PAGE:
ICE Data Services: Real-Time Trading Data

The Cryptocurrency Data Feed (CDF) is a multi-asset and multi-venue data feed, capturing nearly 80 percent of cryptocurrency exchange trading volume over more than 15 exchanges around the world. It measures leading cryptocurrencies against the U.S. dollar and other major currency pairs.

The captured data is normalized to create a unique number sequence to identify the transaction, details of where the trade took place, quantity, price, currency, timestamp and other relevant order book data. This is designed to enable ICE Data Services’ customers to receive global market–representative trading data in a real-time feed with high-quality information.

“With the broad array of cryptocurrencies and exchanges, and given the price variances between exchanges, it’s critical that investors have a comprehensive source of pricing information,” said ICE Data Services President and COO Lynn Martin in a statement.

According to Blockstream SVP of Business Affairs Alex Fowler, the initial exchange partners set up through cooperative agreements include Bitbank, Bitfinex, BitMEX, Bitso, Bitstamp, BtcBox, BTCC, CEX, Coinfloor, Coincheck, itBit, GOPAX, OKEx, SurBTC, The Rock Trading, Unocoin, Vaultoro and Zaif, with more coming soon.

The data is collected using the exchanges’ APIs and, in some cases, by setting up dedicated connections with them. The current feeds lack standardized formatting and information: part of what ICE is providing is a single source that consolidates and standardizes the data, which will average out the information from the multiple sources into a more accurate overall view.

Historically, the data currently only goes back to the initial integration; however, Blockstream is working with the exchanges to try and incorporate older data as well.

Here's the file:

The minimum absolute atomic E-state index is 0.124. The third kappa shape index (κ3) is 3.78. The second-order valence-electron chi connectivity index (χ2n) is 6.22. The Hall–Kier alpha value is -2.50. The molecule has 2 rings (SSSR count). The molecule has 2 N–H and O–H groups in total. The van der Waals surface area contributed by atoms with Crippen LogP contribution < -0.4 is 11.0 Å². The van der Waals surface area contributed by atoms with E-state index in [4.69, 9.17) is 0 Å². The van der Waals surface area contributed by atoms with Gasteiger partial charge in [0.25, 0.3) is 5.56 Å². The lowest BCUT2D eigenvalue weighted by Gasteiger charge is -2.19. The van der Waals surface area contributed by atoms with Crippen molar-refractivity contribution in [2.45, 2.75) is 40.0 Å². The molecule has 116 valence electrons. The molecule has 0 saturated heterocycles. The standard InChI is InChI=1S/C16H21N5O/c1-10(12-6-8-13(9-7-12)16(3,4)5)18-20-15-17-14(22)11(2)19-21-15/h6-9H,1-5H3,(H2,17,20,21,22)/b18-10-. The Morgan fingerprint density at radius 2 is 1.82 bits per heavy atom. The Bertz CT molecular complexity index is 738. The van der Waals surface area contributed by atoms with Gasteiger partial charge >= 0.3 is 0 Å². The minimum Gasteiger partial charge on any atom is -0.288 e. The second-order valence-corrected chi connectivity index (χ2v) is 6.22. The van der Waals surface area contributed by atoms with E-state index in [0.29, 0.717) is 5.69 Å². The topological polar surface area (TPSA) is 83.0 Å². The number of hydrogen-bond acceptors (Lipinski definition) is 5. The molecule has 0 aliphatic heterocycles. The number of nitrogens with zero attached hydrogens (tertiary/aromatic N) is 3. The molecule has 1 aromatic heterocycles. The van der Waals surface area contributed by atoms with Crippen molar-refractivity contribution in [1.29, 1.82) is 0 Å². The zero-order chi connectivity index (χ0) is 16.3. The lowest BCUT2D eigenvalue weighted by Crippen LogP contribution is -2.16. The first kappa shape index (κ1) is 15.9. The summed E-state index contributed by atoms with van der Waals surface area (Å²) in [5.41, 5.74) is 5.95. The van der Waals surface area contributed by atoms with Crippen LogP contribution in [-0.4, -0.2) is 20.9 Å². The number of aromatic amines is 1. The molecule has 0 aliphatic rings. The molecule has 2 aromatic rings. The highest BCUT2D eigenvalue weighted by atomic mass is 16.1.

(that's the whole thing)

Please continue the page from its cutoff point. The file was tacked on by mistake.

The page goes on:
Fowler told Bitcoin Magazine, “We believe that a consolidated data source, resulting from the combined participation of a strong and growing list of exchange partners globally, will enable us to address these gaps and thereby promote better liquidity, price stability, and public confidence in cryptocurrency as asset class.”

CDF will include bitcoin and a wide range of cryptocurrencies and currency pairings on launch; the final list will be on their website. ICE will develop and publish a selection of criteria for decisions on the addition and/or removal of assets in the feed. This will be an ongoing process as the market evolves. Access to the real-time CDF will be available to subscribers of ICE Data Services’ Consolidated Feed in March 2018.


This article originally appeared on Bitcoin Magazine.

Posted on 19 January 2018 | 2:03 pm

What is Ripple?

ripple101.jpg

By Shawn Gordon

What is Ripple? Technically speaking, is Ripple a cryptocurrency in the mold of Bitcoin? The short answer is probably “no,” but that doesn’t stop it from often being lumped into that same category.

What is Ripple?

Originally released in 2012 as a subsequent iteration of Ripplepay, Ripple is a real-time gross settlement system (RTGS), currency exchange and remittance network. Using a common ledger that is managed by a network of independently validating servers that constantly compare transaction records, Ripple doesn't rely on the energy and computing intensive proof-of-work used by Bitcoin. Ripple is based on a shared public database that makes use of a consensus process between those validating servers to ensure integrity. Those validating servers can belong to anyone, from individuals to banks.

The Ripple protocol (token represented as XRP) is meant to enable the near instant and direct transfer of money between two parties. Any type of currency can be exchanged, from fiat currency to gold to even airline miles. They claim to avoid the fees and wait times of traditional banking and even cryptocurrency transactions through exchanges.

How Is It Fundamentally Different From Bitcoin?

It is the validating servers and consensus mechanism that tends to lead people to just assume that Ripple is a blockchain-based technology. While it is consensus oriented, Ripple is not a blockchain. Ripple uses a HashTree to summarize the data into a single value that is compared across its validating servers to provide consensus.

Banks seem to like Ripple, and payment providers are coming on board more and more. It is built for enterprise and, while it can be used person to person, that really isn't its primary focus. The main purpose of the Ripple platform is to move lots of money around the world as rapidly as possible.